Additionally, the graphics memory bandwidth of the graphics card must be at least 1,600 MB per second. You can determine this information by running the Windows Vista Upgrade Advisor, or by running a free utility as provided by most of the popular graphic card manufacturers. Also, make sure a proper driver is installed by downloading the latest through Windows Update or the manufacturer’s site. There are many possible reasons why Windows Aero fails to enable or even disables itself. The most common problem is that the computer, typically the graphics card, doesn’t meet the minimum hardware requirements, or isn’t properly recognized. Obviously since Aero is only included in Windows Vista Home Premium, Business, Enterprise, and Ultimate, the computer should meet the hardware requirements for these editions as well.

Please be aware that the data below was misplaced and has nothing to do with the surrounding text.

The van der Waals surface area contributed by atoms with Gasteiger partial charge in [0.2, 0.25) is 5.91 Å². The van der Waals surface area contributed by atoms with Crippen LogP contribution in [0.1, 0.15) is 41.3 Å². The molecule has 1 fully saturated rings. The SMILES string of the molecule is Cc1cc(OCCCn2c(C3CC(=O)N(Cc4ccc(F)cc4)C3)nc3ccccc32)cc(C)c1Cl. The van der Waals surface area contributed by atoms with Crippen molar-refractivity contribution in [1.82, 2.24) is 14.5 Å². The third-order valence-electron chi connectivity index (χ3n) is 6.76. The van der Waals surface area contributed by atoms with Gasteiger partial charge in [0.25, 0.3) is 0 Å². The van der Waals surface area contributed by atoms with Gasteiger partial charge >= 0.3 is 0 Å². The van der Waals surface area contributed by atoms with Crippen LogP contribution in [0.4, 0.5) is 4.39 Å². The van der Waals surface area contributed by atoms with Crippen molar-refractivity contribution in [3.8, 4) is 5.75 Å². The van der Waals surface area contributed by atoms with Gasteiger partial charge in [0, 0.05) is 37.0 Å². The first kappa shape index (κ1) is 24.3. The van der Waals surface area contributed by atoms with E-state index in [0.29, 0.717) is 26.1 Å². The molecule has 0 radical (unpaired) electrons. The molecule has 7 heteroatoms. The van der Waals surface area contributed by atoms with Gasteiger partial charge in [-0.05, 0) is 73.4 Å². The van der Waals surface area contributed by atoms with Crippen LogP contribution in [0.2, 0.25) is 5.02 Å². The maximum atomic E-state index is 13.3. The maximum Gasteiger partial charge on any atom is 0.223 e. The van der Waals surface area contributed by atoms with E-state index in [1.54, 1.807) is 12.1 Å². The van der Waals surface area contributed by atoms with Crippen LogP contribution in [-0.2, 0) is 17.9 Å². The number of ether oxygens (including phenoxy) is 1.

If the computer didn’t meet the hardware requirements for Windows Aero, but you later upgraded the video card for example, you may need to update the Performance Score of the computer to let Vista know it can run Windows Aero. You can do this in the Control Panel, by opening System and Maintenance, clicking Performance Information and Tools, and select Update my score. You can also run winsat formal from the command-line to achieve the same.
A rather unique feature of Windows Aero is that it can scale back based on the actual performance of the computer. For example, if you attach a second monitor, increase the screen resolution, or painting the all the windows in the GUI requires too much memory, Windows Vista will notify the user and if necessary disable certain visual effects (e.g. transparency) or Windows Aero entirely.
If for some reason Windows Aero is not enabled automatically, or you, Windows Vista, or an application disabled it, you can enable it manually through the Visual Appearance section in the Personalization section in the of the Appearance and Personalization control panel applet, as shown below.
Troubleshooting Windows Aero